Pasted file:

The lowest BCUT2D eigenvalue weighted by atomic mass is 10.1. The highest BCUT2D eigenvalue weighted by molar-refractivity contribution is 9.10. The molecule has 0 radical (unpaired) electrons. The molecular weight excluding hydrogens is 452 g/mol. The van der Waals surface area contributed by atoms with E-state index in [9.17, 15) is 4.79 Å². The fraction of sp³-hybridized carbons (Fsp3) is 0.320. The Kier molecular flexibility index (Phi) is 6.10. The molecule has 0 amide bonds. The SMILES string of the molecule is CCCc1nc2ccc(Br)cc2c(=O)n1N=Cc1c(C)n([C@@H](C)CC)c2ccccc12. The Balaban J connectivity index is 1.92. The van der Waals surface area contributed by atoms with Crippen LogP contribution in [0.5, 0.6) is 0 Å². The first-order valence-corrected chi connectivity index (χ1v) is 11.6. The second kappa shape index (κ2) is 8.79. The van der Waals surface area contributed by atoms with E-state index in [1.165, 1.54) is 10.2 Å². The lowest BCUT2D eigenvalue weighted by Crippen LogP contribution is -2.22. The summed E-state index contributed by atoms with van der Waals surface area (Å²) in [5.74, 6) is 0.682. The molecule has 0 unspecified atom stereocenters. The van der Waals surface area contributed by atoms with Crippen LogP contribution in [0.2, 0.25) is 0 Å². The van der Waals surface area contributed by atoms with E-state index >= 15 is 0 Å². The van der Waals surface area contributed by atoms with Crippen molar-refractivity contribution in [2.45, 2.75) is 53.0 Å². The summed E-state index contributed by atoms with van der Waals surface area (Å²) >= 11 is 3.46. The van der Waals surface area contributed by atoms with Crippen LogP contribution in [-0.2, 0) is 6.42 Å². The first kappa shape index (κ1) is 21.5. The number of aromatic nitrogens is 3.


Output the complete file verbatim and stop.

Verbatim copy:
The lowest BCUT2D eigenvalue weighted by atomic mass is 10.1. The highest BCUT2D eigenvalue weighted by molar-refractivity contribution is 9.10. The molecule has 0 radical (unpaired) electrons. The molecular weight excluding hydrogens is 452 g/mol. The van der Waals surface area contributed by atoms with E-state index in [9.17, 15) is 4.79 Å². The fraction of sp³-hybridized carbons (Fsp3) is 0.320. The Kier molecular flexibility index (Phi) is 6.10. The molecule has 0 amide bonds. The SMILES string of the molecule is CCCc1nc2ccc(Br)cc2c(=O)n1N=Cc1c(C)n([C@@H](C)CC)c2ccccc12. The Balaban J connectivity index is 1.92. The van der Waals surface area contributed by atoms with Crippen LogP contribution in [0.5, 0.6) is 0 Å². The first-order valence-corrected chi connectivity index (χ1v) is 11.6. The second kappa shape index (κ2) is 8.79. The van der Waals surface area contributed by atoms with E-state index in [1.165, 1.54) is 10.2 Å². The lowest BCUT2D eigenvalue weighted by Crippen LogP contribution is -2.22. The summed E-state index contributed by atoms with van der Waals surface area (Å²) in [5.74, 6) is 0.682. The molecule has 0 unspecified atom stereocenters. The van der Waals surface area contributed by atoms with Crippen LogP contribution in [0.2, 0.25) is 0 Å². The van der Waals surface area contributed by atoms with E-state index >= 15 is 0 Å². The van der Waals surface area contributed by atoms with Crippen molar-refractivity contribution in [2.45, 2.75) is 53.0 Å². The summed E-state index contributed by atoms with van der Waals surface area (Å²) >= 11 is 3.46. The van der Waals surface area contributed by atoms with Crippen LogP contribution in [-0.2, 0) is 6.42 Å². The first kappa shape index (κ1) is 21.5. The number of aromatic nitrogens is 3.